Colin Page chosen as artist for Maine Boat & Home Show 2020 poster design
Monday, March 9th 2020
Maine artist Colin Page, who is known for his light-filled land and seascapes, has been chosen to paint the poster for the 2020 Maine Boat & Home Show.
Produced by Maine Boats, Homes & Harbors magazine, the Maine Boat & Home Show will take place this year from Aug. 7-9 on the waterfront in Rockland, Maine. This is the fourth year that the show poster has been designed by a Maine artist, MBH&H Publisher John K. Hanson Jr. said.
“Our show shines a spotlight on boats, art, marine products, furniture and other fine crafts, many of which are hand-made. It seemed appropriate that the poster for the show, like the items on display, should be a special work of art,” he said.
Previous show posters were designed by Anneli Skaar of Camden and Clayton Thompson, an illustrator and furniture maker.
Page was raised in Baltimore, Maryland, and studied painting at the Rhode Island School of Design and at the Cooper Union for the Advancement of Science and Art. He moved to Maine in 2002, drawn by the state’s rural landscape and thriving artistic community, and lives in Camden. His paintings are notable for his treatment of light and color in the landscape and in his depictions of the lives of his two daughters. His work has been featured in solo exhibitions and group shows nationally and abroad.
Page wrote an essay in Maine Boats, Homes & Harbors (July/August 2017) describing how his purchase of a Cape Dory 22, named Snow Squall, and subsequent efforts to teach himself to sail have influenced his work as a painter. Last summer he upgraded to a Sabre 28, named Eider.
The image for the show poster is a view from the tiller of Snow Squall on the fall day he sailed her to Rockland to be hauled out for the winter. “It was a beautiful, sun-filled day,” said Page. “I was happy to have light winds that slowed the trip down, dragging out the last sail of the season.” He chose to paint the view from the cockpit as a way to include the viewer on that last lovely sail of the summer. “I’m asking them to come along to be amazed by the light on the water, and the change of perspective that we get seeing Maine from the water. I’m reminding boaters of that magical time on the water when you don't want to return to shore.”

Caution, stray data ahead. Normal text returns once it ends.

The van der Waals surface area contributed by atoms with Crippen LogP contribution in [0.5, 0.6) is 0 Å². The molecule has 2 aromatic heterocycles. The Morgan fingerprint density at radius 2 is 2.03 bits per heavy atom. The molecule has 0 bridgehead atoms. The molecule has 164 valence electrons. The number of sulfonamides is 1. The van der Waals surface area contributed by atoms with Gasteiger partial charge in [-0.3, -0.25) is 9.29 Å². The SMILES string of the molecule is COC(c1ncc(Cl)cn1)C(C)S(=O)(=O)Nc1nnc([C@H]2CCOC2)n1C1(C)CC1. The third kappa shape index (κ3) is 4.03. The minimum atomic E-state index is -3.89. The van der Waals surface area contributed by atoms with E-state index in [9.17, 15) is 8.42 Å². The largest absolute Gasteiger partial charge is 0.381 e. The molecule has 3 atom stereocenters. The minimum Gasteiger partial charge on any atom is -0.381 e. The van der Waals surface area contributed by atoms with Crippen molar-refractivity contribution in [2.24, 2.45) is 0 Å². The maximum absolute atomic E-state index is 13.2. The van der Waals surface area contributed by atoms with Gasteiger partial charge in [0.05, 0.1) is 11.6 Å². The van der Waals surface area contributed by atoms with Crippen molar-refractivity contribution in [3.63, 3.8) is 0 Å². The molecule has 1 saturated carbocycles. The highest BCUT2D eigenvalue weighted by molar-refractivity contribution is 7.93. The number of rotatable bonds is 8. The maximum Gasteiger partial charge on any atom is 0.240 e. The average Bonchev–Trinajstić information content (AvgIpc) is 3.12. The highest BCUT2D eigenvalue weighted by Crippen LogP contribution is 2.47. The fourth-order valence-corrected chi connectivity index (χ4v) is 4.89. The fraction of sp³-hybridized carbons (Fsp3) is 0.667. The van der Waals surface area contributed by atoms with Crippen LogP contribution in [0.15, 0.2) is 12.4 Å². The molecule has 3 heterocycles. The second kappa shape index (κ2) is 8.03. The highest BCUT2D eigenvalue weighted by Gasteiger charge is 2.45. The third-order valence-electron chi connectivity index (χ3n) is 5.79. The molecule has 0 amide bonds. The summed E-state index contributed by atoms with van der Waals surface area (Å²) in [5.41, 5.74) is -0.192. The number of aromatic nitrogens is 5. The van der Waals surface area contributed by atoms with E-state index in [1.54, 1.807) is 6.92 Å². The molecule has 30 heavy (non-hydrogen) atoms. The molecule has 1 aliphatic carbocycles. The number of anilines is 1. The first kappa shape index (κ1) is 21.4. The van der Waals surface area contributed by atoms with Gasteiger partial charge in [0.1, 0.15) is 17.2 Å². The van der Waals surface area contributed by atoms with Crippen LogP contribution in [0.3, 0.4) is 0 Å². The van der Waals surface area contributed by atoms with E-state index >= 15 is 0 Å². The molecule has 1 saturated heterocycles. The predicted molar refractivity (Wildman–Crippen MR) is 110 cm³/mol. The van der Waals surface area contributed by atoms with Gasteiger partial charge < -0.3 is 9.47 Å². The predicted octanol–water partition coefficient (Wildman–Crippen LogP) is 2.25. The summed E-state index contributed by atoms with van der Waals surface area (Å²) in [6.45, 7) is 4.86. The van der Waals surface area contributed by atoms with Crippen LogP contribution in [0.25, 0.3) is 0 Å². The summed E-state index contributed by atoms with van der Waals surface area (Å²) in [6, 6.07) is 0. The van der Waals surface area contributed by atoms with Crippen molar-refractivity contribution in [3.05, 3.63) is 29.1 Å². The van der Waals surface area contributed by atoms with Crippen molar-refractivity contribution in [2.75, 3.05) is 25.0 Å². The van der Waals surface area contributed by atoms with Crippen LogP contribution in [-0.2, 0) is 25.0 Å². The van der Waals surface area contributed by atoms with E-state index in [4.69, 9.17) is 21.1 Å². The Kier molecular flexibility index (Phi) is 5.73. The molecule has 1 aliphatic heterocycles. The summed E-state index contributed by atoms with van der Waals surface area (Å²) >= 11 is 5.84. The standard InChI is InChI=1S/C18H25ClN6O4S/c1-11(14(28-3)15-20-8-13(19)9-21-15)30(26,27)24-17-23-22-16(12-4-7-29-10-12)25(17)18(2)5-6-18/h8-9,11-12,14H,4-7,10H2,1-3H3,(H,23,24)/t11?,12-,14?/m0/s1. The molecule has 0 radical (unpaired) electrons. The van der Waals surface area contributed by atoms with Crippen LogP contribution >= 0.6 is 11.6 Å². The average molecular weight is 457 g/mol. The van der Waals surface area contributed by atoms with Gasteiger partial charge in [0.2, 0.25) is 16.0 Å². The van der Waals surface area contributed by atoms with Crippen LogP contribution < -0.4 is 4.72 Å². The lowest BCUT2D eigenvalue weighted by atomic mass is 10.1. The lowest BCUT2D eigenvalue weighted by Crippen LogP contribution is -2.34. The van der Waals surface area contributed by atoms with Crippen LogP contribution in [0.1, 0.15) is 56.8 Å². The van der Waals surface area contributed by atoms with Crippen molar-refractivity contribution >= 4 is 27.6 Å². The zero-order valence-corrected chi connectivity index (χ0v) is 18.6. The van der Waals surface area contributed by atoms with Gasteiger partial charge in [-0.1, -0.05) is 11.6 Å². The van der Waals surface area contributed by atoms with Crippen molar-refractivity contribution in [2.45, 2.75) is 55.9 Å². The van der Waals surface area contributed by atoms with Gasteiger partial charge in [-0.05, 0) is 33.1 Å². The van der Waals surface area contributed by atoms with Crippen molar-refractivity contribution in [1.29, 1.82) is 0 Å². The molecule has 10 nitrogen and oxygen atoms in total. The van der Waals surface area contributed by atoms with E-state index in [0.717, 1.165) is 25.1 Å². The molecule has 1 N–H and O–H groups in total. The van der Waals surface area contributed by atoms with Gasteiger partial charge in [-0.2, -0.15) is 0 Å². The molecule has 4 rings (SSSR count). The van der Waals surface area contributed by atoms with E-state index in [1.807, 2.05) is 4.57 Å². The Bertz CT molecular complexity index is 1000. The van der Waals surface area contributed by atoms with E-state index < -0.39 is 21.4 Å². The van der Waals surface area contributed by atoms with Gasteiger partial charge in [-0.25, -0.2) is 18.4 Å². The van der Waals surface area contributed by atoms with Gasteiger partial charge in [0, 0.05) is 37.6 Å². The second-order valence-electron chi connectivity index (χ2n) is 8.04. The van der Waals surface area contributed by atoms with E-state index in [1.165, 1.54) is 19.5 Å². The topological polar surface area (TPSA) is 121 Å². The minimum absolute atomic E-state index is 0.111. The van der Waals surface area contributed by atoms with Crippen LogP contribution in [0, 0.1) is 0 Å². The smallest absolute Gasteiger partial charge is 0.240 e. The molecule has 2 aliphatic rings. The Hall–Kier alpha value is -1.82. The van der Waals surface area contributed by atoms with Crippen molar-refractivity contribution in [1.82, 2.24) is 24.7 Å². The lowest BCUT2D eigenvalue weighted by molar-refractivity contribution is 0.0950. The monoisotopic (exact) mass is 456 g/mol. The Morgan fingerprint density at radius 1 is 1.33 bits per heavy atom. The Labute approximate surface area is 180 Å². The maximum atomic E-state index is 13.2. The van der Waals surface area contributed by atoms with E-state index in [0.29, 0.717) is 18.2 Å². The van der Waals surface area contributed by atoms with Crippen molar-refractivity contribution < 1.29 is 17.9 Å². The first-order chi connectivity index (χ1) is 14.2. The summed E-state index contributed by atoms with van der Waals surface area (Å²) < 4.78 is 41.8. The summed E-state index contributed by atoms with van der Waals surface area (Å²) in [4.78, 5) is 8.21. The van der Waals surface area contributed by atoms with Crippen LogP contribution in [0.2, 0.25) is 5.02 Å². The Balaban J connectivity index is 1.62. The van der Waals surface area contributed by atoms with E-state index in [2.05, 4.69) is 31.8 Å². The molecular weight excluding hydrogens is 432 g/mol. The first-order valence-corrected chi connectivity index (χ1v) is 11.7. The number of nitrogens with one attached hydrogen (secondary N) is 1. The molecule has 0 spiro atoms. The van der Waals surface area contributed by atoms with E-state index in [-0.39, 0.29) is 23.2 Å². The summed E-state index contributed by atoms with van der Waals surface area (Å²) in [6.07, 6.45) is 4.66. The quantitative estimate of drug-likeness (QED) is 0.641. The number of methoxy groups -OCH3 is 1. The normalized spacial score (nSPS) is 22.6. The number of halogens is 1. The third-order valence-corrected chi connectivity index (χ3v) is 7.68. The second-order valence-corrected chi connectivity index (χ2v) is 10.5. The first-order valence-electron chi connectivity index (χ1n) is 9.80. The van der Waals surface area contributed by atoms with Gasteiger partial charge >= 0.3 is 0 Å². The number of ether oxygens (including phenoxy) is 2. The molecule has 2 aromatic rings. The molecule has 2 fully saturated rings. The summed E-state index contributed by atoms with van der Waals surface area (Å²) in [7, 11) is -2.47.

For more of Page’s explanation of his work, scroll to the bottom of this press release.
The show producers chose Page’s image because his work conveys such a strong sense of place, as well as the joy of being on the water. “We think the result is a wonderful scene that invites the viewer in," Hanson said.
In addition, Page’s light-filled style evokes impressionist painters of the 19th century, which is appropriate this year as the Maine Boat & Home Show will feature events and displays celebrating Maine’s 200th anniversary as a state.
Page opened his own gallery, Page Gallery, in Camden last year where he shows his own work as well as other work by artists working in Maine and elsewhere.